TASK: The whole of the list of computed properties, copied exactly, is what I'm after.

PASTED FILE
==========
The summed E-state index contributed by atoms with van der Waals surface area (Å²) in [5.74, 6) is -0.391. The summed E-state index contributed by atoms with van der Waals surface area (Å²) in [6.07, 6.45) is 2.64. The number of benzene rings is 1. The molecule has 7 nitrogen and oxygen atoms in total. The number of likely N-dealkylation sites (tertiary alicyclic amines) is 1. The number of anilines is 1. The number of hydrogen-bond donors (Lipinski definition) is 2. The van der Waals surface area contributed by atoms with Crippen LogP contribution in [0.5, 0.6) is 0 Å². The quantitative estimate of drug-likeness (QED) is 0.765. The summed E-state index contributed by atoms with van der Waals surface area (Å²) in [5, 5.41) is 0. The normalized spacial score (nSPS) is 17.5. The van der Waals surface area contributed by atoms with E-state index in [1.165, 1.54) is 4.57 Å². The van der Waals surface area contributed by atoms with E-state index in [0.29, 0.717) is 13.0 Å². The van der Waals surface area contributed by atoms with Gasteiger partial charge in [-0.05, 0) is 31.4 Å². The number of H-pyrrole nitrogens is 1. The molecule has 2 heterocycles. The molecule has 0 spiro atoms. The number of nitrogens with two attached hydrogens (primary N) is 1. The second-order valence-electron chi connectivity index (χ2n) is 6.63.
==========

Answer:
The summed E-state index contributed by atoms with van der Waals surface area (Å²) in [5.74, 6) is -0.391. The summed E-state index contributed by atoms with van der Waals surface area (Å²) in [6.07, 6.45) is 2.64. The number of benzene rings is 1. The molecule has 7 nitrogen and oxygen atoms in total. The number of likely N-dealkylation sites (tertiary alicyclic amines) is 1. The number of anilines is 1. The number of hydrogen-bond donors (Lipinski definition) is 2. The van der Waals surface area contributed by atoms with Crippen LogP contribution in [0.5, 0.6) is 0 Å². The quantitative estimate of drug-likeness (QED) is 0.765. The summed E-state index contributed by atoms with van der Waals surface area (Å²) in [5, 5.41) is 0. The normalized spacial score (nSPS) is 17.5. The van der Waals surface area contributed by atoms with E-state index in [1.165, 1.54) is 4.57 Å². The van der Waals surface area contributed by atoms with E-state index in [0.29, 0.717) is 13.0 Å². The van der Waals surface area contributed by atoms with Gasteiger partial charge in [-0.05, 0) is 31.4 Å². The number of H-pyrrole nitrogens is 1. The molecule has 2 heterocycles. The molecule has 0 spiro atoms. The number of nitrogens with two attached hydrogens (primary N) is 1. The second-order valence-electron chi connectivity index (χ2n) is 6.63.